It just seems like common sense: Screening older adults for hearing loss is a cheap, effective, harmless way to determine if their hearing ability has worsened and might be helped with a hearing aid.
And yet the U.S. Preventive Services Task Force won't recommend routine hearing exams for those 50 and older. They won't even commit to recommending that doctors ask about any hearing problems in older adults.
Does this make sense?
The task force is a panel of medical experts, appointed by the U.S. Department of Health and Human Services, that examines current research and makes recommendations about a range of screening procedures, from mammograms to PSA tests.
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Last week, they updated their 1996 recommendations on hearing exams -- which had called for periodic screening -- with new guidelines posted in the Annals of Internal Medicine that say, basically, that there's "insufficient evidence" for them to draw a conclusion for or against the tests.
This despite the fact that the panel acknowledges that "hearing loss is a common health problem among adults aged 50 or older (that) can affect social functioning and quality of life."
"We just don't have enough evidence to show there would be a benefit," Albert Siu, M.D., a vice chairman of the task force and chairman of geriatrics at Mount Sinai School of Medicine, told the New York Times. "Hearing loss hasn't been adequately addressed in the research literature."
The scarcity of research on hearing loss is remarkable given that hearing loss is the third most common health condition affecting older adults, behind hypertension and arthritis, notes Times reporter Judith Graham, writing in the paper's New Old Age blog.
But the panel's conclusion is "not altogether surprising," she adds, "given that this condition has traditionally been considered a natural consequence of aging and that it remains under-diagnosed and untreated in older adults."
According to ABC News' story on the recommendations, 20 to 40 percent of adults older than 50 -- and more than 80 percent of adults older than 80 -- show some evidence of hearing loss.
Plus, there has been a number of recent studies linking hearing loss to poor cognitive functioning, falls, social isolation and the onset of dementia in older adults.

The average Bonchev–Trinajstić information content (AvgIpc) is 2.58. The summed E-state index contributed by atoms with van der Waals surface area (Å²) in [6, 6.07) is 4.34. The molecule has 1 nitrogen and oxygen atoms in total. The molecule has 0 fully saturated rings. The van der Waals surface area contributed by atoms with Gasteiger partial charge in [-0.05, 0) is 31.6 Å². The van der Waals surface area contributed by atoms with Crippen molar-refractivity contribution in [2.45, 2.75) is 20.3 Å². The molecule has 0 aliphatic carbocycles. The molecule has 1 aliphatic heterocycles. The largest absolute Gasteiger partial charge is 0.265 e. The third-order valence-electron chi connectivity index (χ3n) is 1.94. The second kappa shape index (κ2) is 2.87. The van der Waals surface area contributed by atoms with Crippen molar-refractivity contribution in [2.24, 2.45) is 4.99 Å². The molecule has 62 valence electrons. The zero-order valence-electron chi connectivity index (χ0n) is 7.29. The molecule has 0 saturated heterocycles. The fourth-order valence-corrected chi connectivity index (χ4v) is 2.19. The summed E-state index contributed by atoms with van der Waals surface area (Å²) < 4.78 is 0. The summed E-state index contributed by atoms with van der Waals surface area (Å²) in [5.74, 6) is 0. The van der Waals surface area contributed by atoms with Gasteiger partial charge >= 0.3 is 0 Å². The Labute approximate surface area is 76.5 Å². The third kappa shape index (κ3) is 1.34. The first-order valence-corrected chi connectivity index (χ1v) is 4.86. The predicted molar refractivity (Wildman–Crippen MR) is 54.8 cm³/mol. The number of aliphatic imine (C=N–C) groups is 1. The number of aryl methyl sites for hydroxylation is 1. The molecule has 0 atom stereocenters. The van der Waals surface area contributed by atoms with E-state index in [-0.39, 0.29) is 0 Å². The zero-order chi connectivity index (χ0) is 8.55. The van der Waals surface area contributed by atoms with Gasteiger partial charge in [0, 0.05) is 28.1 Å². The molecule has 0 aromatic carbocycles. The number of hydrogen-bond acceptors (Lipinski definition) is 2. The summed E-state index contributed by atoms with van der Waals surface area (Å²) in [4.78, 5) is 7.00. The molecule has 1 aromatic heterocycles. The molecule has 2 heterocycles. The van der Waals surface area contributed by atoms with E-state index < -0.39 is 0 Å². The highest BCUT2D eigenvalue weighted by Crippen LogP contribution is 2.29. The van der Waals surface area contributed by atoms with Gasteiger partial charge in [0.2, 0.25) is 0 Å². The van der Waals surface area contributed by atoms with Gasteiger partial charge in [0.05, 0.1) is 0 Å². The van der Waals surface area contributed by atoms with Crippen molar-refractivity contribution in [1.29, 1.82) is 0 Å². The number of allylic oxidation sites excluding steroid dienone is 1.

But maybe there will be a silver lining to the panel's reluctance to recommend a routine hearing exam.
Perhaps it will goad more researchers to study the negative effects of hearing loss on the huge number of aging adults in this country, as well as the benefits of hearing tests and hearing aids.
And maybe that will help change one of the biggest roadblocks to older adults doing something about hearing loss: The fact that hearing aids, which can be expensive, are still not covered by Medicare or private insurers.
In other health news:
Salmonella linked to Indiana cantaloupe causes two deaths, sickens 140. Reuters reports that a salmonella outbreak blamed on cantaloupe grown in Indiana has killed two people in Kentucky and sickened some 140 people from 20 states, according to the warning from the CDC. Health officials on Friday urged consumers to throw away melons bought recently from the region. The outbreak began in early July; 31 people have been hospitalized.
FDA advises scan for patients with heart device wires made by St. Jude. The Food and Drug Administration is advising patients who have heart devices that include wires made by St. Jude Medical Inc., to have an X-ray or another type of scan to test the wire's insulation, USA Today reports. The FDA is recommending the scans for patients who have implantable heart devices with Riata or Riata ST wires.
U.S. panel likely to make HIV tests routine. Sources tell Reuters that the U.S. Preventive Services Task Force is expected to make a new recommendation by the end of the year that doctors routinely test patients for HIV, a move that would fundamentally change how the disease is detected and treated. The move would update the panel's 2005 recommendation leaving the decision up to doctors.
Photo: Courtesy dhhs.ca